Climate change and species invasions are simultaneously affecting many ecosystems worldwide. However, few studies have investigated how climate-related physical stress and competition with invasive species may interact to regulate native plant community structure over time. Climate change has the potential to increase the success and exacerbate the effects of invasions. The southeastern US is expected to experience expanded invasion by Imperata cylindrica (cogongrass), a highly problematic invasive grass, and future climate scenarios predict increased drought conditions for the region. Our goal was to investigate the individual and interactive effects of I. cylindrica invasion and drought on the threatened herbaceous plant communities of longleaf pine forests. We hypothesized that drought would enhance the success of I. cylindrica and its ability to suppress longleaf pines and native plants. We planted longleaf pine seedlings and native herbaceous plant species in 40, 4 m × 4 m plots, to which we then applied a factorial combination of I. cylindrica invasion and rainout shelters to simulate drought. At six times over two years, we recorded plant community composition.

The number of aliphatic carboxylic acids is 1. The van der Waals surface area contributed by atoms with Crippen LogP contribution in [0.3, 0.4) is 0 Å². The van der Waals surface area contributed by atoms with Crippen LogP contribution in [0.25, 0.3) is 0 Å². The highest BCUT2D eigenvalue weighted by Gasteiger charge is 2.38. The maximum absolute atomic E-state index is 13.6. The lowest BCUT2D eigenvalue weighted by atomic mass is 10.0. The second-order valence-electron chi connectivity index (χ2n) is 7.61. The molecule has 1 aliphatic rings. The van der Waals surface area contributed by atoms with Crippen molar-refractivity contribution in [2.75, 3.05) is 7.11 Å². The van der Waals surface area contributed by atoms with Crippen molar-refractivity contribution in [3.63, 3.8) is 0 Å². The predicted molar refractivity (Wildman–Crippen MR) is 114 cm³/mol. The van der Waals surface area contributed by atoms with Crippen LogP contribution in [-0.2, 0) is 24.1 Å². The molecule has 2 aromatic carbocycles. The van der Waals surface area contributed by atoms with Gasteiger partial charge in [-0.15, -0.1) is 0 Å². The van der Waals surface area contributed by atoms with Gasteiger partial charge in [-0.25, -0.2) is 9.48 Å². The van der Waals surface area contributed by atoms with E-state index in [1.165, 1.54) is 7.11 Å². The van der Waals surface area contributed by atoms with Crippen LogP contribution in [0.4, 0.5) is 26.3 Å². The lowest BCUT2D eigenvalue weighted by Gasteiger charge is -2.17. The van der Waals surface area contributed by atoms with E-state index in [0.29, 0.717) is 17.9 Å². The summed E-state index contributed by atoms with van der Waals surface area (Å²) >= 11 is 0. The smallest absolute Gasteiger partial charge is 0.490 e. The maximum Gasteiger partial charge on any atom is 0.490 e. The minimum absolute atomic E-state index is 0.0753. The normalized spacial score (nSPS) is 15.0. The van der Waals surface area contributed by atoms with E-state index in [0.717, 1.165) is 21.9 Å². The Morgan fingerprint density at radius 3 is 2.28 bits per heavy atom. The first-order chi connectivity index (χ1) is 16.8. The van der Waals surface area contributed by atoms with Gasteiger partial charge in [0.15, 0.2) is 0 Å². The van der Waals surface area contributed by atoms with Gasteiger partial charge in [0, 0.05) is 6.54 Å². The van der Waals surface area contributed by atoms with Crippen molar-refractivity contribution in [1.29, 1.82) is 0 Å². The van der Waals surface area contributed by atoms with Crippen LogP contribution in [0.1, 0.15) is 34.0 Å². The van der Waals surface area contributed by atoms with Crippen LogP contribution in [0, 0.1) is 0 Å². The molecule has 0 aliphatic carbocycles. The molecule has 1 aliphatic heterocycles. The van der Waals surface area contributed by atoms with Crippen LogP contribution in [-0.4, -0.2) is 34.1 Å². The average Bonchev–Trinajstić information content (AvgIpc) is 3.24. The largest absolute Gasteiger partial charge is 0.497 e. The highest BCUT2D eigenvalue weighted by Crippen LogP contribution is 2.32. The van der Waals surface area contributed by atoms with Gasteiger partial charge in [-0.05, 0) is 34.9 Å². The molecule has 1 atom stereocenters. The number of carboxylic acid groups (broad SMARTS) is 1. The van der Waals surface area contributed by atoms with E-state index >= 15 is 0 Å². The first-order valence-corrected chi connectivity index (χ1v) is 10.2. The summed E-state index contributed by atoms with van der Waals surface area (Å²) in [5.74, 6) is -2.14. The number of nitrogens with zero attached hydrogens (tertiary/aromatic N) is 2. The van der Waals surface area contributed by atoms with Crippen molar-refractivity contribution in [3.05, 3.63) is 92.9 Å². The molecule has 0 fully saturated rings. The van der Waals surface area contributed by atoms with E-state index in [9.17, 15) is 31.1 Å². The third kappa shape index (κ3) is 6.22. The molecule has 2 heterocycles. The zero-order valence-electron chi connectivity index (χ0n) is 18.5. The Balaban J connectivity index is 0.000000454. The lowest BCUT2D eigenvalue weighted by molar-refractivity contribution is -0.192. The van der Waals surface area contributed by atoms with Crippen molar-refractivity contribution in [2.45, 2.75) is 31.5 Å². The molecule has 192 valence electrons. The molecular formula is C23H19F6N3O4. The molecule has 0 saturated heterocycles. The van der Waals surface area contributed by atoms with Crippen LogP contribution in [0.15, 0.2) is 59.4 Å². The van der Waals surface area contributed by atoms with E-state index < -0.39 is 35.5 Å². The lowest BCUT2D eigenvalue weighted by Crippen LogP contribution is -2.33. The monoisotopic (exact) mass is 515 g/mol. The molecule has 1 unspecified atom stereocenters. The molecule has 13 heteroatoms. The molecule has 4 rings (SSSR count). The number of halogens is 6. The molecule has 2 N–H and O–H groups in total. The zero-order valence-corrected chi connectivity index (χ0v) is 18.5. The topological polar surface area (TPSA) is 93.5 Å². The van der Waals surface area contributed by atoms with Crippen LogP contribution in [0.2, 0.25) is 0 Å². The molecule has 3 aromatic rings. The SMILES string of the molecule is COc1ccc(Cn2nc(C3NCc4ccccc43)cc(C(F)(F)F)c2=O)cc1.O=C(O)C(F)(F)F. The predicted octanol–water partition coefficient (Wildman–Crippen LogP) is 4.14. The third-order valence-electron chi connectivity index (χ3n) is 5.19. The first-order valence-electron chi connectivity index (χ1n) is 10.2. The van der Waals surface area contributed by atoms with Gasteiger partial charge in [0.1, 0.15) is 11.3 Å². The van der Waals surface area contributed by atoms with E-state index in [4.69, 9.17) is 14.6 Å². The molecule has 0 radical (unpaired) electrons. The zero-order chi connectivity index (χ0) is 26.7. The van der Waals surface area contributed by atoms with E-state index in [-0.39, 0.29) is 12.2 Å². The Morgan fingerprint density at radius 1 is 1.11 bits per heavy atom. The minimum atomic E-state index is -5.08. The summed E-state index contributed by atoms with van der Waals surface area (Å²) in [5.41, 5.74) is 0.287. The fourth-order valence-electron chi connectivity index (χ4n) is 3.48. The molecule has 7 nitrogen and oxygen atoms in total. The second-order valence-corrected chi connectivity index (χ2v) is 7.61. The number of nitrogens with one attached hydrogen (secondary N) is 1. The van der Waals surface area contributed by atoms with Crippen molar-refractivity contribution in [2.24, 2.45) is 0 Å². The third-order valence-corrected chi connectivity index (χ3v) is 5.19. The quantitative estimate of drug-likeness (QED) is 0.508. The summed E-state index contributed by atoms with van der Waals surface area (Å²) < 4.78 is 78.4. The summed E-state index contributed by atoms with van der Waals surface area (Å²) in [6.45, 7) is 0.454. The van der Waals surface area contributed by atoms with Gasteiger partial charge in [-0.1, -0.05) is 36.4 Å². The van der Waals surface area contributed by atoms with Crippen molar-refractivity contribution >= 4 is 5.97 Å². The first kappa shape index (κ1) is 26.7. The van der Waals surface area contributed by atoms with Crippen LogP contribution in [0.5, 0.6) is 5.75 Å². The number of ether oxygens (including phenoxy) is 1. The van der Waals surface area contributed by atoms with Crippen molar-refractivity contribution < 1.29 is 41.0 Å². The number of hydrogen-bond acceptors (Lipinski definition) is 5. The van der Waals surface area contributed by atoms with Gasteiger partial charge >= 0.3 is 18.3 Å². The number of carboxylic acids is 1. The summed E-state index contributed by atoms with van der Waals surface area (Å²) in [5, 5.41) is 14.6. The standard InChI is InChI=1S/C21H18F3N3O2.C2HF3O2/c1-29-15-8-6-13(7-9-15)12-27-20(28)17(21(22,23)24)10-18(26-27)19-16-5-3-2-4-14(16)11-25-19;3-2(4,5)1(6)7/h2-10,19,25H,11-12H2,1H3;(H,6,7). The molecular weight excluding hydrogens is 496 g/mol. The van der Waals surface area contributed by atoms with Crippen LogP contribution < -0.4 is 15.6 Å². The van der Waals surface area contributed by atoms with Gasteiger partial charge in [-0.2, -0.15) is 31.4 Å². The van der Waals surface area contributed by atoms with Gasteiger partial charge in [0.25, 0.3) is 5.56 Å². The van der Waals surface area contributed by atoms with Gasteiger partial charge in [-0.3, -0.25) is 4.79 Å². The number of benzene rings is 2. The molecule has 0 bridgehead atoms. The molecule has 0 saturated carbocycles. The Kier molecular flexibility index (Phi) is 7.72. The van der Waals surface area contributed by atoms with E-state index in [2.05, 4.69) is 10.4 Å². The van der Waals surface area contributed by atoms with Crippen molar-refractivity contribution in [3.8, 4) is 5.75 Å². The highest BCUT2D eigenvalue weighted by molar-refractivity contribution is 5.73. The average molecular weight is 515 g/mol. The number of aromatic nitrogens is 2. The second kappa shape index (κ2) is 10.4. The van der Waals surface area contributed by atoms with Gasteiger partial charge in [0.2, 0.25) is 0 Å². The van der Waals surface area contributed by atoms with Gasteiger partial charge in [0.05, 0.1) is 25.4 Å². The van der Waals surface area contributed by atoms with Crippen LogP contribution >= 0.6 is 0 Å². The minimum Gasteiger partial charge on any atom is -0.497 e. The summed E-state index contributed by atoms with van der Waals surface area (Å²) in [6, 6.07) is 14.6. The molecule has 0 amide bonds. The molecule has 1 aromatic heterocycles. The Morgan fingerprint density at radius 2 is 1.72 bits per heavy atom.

Contrary to our expectation, the drought and invasion treatments did not interact synergistically. Instead, invasion by I. cylindrica reduced the magnitude of the drought treatment such that soil moisture was higher in invaded drought than the uninvaded drought treatments. Additionally, the drought treatment did not significantly affect percent cover of I. cylindrica. By the third year of the experiment, I. cylindrica invasion alone reduced species diversity by 50% relative to controls. In plots experiencing both stressors, species diversity decreased by 35% relative to drought alone, suggesting drought offset the negative effect of invasion. Nonmetric multidimensional scaling ordination showed native plant community composition diverged greatly over time in response to invasion, but showed only minimal response to drought. This result corresponded to overall species losses in the invaded plots versus increased species numbers in the uninvaded plots. Imperata cylindrica plots maintained >60% live cover in February, while <30% live cover remained in native plots, suggesting the extended phenology of I. cylindrica may promote its dominance. Our research indicates that drought may ameliorate some of the effects of plant invasion under this future climate scenario; however significant losses of plant diversity are likely if invasions are left unchecked.